Jealous sons are hostile toward new houseguest

02/11/2014 1:00 PM

02/11/2014 6:57 PM

DEAR ABBY: Last August my husband and I allowed our son’s 17-year-old girlfriend, “Lindsay,” to move into our home from out of state because she needs to establish residency for school. She’s mature, social and helpful.

My other sons (ages 18 and 14) are very angry that we have allowed a “stranger” to move in. My 18-year-old is a college student who lives an hour away but comes home on weekends. He and his younger brother feel I show favoritism to Lindsay. They worry that I’m spending money on her even though they know her mom sends her money.

I’ll admit it has been nice to have a girl around. My boys sleep half the day away on weekends, but she gets up and is happy to run errands with me. I still include my sons in many activities without Lindsay, as I always have, and I did not anticipate this hostility. Help! — Mom of Three Sons

DEAR MOM:

You and your husband are the parents, which means you are supposed to be running this “asylum,” not the inmates. The decision about who should or should not be a guest in your home is not up to your jealous older and younger boys, who appear to be suffering from a form of “sibling” rivalry.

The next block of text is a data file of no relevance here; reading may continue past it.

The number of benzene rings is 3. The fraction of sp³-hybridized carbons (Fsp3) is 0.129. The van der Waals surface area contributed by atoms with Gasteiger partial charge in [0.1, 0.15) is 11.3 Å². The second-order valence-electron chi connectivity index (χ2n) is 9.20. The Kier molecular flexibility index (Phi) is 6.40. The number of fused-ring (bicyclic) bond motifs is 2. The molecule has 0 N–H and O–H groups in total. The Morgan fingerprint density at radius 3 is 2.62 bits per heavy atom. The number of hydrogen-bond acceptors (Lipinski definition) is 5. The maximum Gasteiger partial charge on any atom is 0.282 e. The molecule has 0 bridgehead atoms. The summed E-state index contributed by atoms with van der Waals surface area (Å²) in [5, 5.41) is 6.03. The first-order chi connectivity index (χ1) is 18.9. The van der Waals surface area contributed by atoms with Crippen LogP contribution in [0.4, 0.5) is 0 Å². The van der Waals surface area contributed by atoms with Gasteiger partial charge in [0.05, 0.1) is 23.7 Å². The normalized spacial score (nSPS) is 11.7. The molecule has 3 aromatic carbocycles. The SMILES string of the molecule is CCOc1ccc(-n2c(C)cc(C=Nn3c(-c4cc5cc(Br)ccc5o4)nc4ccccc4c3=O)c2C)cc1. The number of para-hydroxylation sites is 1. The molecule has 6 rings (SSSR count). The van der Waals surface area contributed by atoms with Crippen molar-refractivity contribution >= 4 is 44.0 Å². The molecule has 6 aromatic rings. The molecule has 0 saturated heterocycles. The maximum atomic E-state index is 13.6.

As a guest in your home, Lindsay should be treated with respect, and if your wishes are not complied with, there should be consequences.

Wife hurt by secret

DEAR ABBY: My husband of five years has three children from previous marriages. Earlier this year he learned some disturbing information about his youngest child. He opted not to share the information with me so as not to violate her privacy. I found out about it a few weeks ago, and I am deeply hurt that I was excluded.

I feel I have never been included as a true part of the family, and this is just another example. He feels his explanation justifies his actions and that should be the end of it. I am concerned that he will keep other things from me he feels are none of my business in the future. I am not at all comfortable with this situation. Do you think I am overreacting?— Stepmonster in the South

DEAR STEPMONSTER:

Yes, I do. Your husband decided not to discuss something with you that he felt would violate his daughter’s privacy. Much as you might like to, you can’t push your way into being accepted. If relationships are going to happen, they must evolve naturally. So calm down and stop personalizing this. It isn’t a threat to your marriage unless you make it so.

© Universal Uclick 2/12

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